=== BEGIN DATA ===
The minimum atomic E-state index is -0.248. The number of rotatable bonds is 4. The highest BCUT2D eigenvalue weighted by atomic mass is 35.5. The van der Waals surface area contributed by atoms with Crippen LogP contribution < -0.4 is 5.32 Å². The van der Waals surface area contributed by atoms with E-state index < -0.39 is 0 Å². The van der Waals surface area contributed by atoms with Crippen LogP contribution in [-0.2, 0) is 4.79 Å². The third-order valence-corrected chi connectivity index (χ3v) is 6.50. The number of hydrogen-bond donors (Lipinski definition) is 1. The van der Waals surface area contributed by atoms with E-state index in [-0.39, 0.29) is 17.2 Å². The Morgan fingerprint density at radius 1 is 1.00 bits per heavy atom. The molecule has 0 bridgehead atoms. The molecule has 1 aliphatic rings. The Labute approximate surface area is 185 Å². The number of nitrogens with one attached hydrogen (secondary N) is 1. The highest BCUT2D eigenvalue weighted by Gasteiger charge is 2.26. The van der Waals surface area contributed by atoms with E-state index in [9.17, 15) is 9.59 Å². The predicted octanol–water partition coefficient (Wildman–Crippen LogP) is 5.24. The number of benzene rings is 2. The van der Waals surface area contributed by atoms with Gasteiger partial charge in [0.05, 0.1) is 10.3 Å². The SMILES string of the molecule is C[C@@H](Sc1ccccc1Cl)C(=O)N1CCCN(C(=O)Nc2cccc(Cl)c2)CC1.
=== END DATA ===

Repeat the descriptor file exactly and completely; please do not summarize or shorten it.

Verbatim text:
The minimum atomic E-state index is -0.248. The number of rotatable bonds is 4. The highest BCUT2D eigenvalue weighted by atomic mass is 35.5. The van der Waals surface area contributed by atoms with Crippen LogP contribution < -0.4 is 5.32 Å². The van der Waals surface area contributed by atoms with E-state index < -0.39 is 0 Å². The van der Waals surface area contributed by atoms with Crippen LogP contribution in [-0.2, 0) is 4.79 Å². The third-order valence-corrected chi connectivity index (χ3v) is 6.50. The number of hydrogen-bond donors (Lipinski definition) is 1. The van der Waals surface area contributed by atoms with E-state index in [-0.39, 0.29) is 17.2 Å². The Morgan fingerprint density at radius 1 is 1.00 bits per heavy atom. The molecule has 0 bridgehead atoms. The molecule has 1 aliphatic rings. The Labute approximate surface area is 185 Å². The number of nitrogens with one attached hydrogen (secondary N) is 1. The highest BCUT2D eigenvalue weighted by Gasteiger charge is 2.26. The van der Waals surface area contributed by atoms with E-state index in [9.17, 15) is 9.59 Å². The predicted octanol–water partition coefficient (Wildman–Crippen LogP) is 5.24. The number of benzene rings is 2. The van der Waals surface area contributed by atoms with Gasteiger partial charge in [0.05, 0.1) is 10.3 Å². The SMILES string of the molecule is C[C@@H](Sc1ccccc1Cl)C(=O)N1CCCN(C(=O)Nc2cccc(Cl)c2)CC1.